Overall guideline quality
Previous studies assessing quality assessment of pediatric CPGs are outdated or only focused on a specific field [21,22,23,24]. Isaac et al. conducted a study in 2011 to evaluate the quality of development and reporting of 28 CPGs developed or endorsed by AAP. After assessment with AGREE II, they showed that the CPGs achieved an overall mean score of 55%, which is lower than the present study. Furthermore, they reported 29% of the CPGs with an overall score of < 50%, while this proportion decreased in the present study . These results suggest that the overall quality of pediatric CPGs improved since 2011. However, the number of CPGs reaching high quality (receiving the “recommend” level) did not change significantly, compared with before . Xie et al. appraised pediatric CPGs related to community-acquired pneumonia published from January 2000 to March 2015. In their study, 30% of CPGs achieved the “recommended” levels, 40% of CPGs were “recommended with modifications”, and 30% of CPGs were “not recommended” . Generally, based on existing research, the overall quality of pediatric CPGs improved compared to early CPGs [21, 32]. However, there were still few CPGs that reached a high-quality level. Moreover, the overall quality score was still inadequately compared to the quality evaluation for other recent CPGs focused on adults. Most of the studies that focused on adult CPGs reported a mean overall AGREE II scores of 4.77–5.97 in 7 points (68.21–85.35%), and 8.2–50.0% of them could reach the “recommend” level [33,34,35]. A study published in 2018 analyzed 89 CPGs on adult critical care, and reported a mean overall score of 83%, which was higher than this review . The study by Madera et al. suggested that 50% of the eight adult CPGs on screening and diagnosis of oral cancer were assessed as “recommend” and the other 50% were assigned as “recommended with modifications” . Compared with CPGs for adults, the quality of pediatric CPGs still needs to be improved.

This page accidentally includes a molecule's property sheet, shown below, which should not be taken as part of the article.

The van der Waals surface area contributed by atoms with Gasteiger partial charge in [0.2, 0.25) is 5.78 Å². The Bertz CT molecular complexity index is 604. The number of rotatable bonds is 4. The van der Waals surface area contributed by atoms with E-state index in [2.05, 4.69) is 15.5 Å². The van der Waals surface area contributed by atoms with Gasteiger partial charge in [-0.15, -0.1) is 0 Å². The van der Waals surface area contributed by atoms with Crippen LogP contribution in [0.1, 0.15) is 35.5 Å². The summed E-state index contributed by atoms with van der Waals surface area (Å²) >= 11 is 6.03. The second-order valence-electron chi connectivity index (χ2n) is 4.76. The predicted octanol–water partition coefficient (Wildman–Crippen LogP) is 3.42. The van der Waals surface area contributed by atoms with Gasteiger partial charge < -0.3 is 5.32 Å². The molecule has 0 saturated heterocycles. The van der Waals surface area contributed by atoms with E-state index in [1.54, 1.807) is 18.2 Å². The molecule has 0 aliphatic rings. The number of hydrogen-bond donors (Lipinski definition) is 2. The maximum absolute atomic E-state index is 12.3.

Quality of domains
Compared with other studies using the AGREE II assessment, the present study also revealed that “applicability” and “rigor of development” domains had poorer quality [21, 22, 35, 36]. A study of previous assessment of pediatric CPGs showed that “applicability”, “editorial independence”, and “stakeholder involvement” domains achieved the lowest mean scores, at 19, 40, and 42%, respectively . We also compared the scores of each domain among CPGs with different recommendation levels to determine which domains affect the recommendation level. As shown in Fig. 2, the CPGs that achieved lower recommendation levels were insufficient in “applicability” and “rigor of development”, which indicated these domains affected the overall quality of pediatric CPGs.
The “applicability” domain mainly focuses on the barriers and facilitators to apply the CPG . This domain required CPGs to consider facilitators and barriers in the application, and provide advice or tools for different age groups and regions. The clinical manifestations, progress, and outcomes of pediatric diseases are different from those of adult diseases. Therefore, before applying a CPG, it is necessary to evaluate its quality and scope of application. The study of Boluyt et al. was a great example of adopting CPGs . They conducted a systematic review of CPGs and assessed the quality and applicability of the CPGs. Furthermore, they synthesized the expert opinions to determine the CPGs that can be used in local clinical practice .